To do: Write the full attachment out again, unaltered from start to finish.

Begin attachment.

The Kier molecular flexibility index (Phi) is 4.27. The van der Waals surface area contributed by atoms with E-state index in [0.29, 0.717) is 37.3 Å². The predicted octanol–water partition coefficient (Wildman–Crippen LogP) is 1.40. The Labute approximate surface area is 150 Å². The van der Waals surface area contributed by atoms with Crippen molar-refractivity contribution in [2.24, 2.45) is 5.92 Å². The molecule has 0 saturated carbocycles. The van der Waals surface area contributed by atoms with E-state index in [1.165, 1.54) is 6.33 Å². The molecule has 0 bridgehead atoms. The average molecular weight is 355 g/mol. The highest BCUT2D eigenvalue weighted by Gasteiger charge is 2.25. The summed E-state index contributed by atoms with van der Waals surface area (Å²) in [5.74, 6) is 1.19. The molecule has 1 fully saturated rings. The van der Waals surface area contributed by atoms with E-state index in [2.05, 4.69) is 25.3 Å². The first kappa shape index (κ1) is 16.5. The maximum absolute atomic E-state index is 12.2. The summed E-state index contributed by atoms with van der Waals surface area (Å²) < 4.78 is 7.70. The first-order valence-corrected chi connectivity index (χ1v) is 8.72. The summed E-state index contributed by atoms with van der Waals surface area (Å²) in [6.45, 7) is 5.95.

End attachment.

The Kier molecular flexibility index (Phi) is 4.27. The van der Waals surface area contributed by atoms with E-state index in [0.29, 0.717) is 37.3 Å². The predicted octanol–water partition coefficient (Wildman–Crippen LogP) is 1.40. The Labute approximate surface area is 150 Å². The van der Waals surface area contributed by atoms with Crippen molar-refractivity contribution in [2.24, 2.45) is 5.92 Å². The molecule has 0 saturated carbocycles. The van der Waals surface area contributed by atoms with E-state index in [1.165, 1.54) is 6.33 Å². The molecule has 0 bridgehead atoms. The average molecular weight is 355 g/mol. The highest BCUT2D eigenvalue weighted by Gasteiger charge is 2.25. The summed E-state index contributed by atoms with van der Waals surface area (Å²) in [5.74, 6) is 1.19. The molecule has 1 fully saturated rings. The van der Waals surface area contributed by atoms with E-state index in [2.05, 4.69) is 25.3 Å². The first kappa shape index (κ1) is 16.5. The maximum absolute atomic E-state index is 12.2. The summed E-state index contributed by atoms with van der Waals surface area (Å²) < 4.78 is 7.70. The first-order valence-corrected chi connectivity index (χ1v) is 8.72. The summed E-state index contributed by atoms with van der Waals surface area (Å²) in [6.45, 7) is 5.95.